Australia — A new report on the national telephone-based warning system Emergency Alert has found the system to be working well. Releasing the report, Attorney-General Robert McClelland said since its launch in December 2009, Emergency Alert had been used by States and Territories to send in excess of 7 million messages relating to flood, tsunami, bushfire, storm surge, chemical incident and missing person emergencies. Emergency Alert proved to be an invaluable addition to the range of warning and information systems used to alert communities during the Queensland floods and Cyclone Yasi, as well as other disasters over summer, Mr McClelland said.
Following the unprecedented disaster season Australia faced over summer, it was important to review the effectiveness of systems such as Emergency Alert. He said the review found Emergency Alert had been working well and was achieving its purpose when activated properly. He said there was an overall sense of satisfaction with the current system of message development and delivery. Mr McClelland said the Assessment of the Effectiveness of Emergency Alert was managed by the South Australian Fire and Emergency Services Commission and the Torrens Resilience Institute; and was funded through the Australian Governments National Emergency Management Projects scheme. He said the review included a survey of 900 households in regions where the system had been used, finding that 97 per cent of people who had received a message said the message was clear; 84 per cent understood and acted on the warning; and another 84 per cent said the system met or exceeded their expectations. The Attorney-General said users and operators had also expressed confidence in the systems future development. Mr McClelland said the review did identify however that community preparedness was the weakest part of the warning system.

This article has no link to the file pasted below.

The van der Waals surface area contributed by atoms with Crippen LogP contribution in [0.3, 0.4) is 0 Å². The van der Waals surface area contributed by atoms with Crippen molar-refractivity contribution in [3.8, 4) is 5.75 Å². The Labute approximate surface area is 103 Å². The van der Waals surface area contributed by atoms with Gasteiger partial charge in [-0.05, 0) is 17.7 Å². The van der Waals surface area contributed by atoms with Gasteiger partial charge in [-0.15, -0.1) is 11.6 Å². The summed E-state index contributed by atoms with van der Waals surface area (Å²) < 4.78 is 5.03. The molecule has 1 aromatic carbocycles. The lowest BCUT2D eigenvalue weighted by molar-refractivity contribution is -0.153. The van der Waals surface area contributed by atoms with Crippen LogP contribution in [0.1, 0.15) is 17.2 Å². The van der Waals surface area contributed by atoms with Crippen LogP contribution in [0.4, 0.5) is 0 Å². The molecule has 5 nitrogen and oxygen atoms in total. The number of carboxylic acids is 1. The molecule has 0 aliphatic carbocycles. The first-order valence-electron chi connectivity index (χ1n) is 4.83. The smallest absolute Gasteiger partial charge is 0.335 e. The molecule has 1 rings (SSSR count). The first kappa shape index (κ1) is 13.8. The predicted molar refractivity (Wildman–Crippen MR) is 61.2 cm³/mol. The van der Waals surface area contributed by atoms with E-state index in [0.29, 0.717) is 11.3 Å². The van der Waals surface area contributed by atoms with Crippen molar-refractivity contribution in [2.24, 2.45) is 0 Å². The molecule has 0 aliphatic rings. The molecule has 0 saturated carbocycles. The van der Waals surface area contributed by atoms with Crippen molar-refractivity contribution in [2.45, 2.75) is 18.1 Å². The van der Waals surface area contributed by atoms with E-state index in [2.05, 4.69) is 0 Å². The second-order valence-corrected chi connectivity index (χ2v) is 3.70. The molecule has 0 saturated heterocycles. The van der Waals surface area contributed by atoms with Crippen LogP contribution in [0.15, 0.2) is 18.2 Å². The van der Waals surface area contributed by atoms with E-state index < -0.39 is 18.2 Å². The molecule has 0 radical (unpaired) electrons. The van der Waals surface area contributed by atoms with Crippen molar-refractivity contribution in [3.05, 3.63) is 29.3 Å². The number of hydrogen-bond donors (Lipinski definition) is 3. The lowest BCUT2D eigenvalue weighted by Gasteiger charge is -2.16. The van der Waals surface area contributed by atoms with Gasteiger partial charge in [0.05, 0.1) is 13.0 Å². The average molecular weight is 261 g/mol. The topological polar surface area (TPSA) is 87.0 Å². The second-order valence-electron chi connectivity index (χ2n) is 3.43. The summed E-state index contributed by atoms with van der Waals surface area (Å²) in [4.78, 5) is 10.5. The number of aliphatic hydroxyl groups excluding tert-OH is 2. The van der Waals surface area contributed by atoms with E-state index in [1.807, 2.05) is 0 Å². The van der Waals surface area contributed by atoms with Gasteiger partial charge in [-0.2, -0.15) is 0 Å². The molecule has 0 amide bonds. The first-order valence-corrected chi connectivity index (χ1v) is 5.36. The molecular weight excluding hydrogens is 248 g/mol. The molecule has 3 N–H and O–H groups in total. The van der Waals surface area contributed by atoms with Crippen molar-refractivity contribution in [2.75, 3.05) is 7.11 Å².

While it is important that we develop strong emergency warning systems we also need to ensure our communities are ready, willing and able to deal with natural disasters when they occur, he said.
Of particular concern is the need make families having recently arrived in Australia, international students and young people generally more aware of EA, and the need for such groups to have plans in place to react appropriately to a warning message.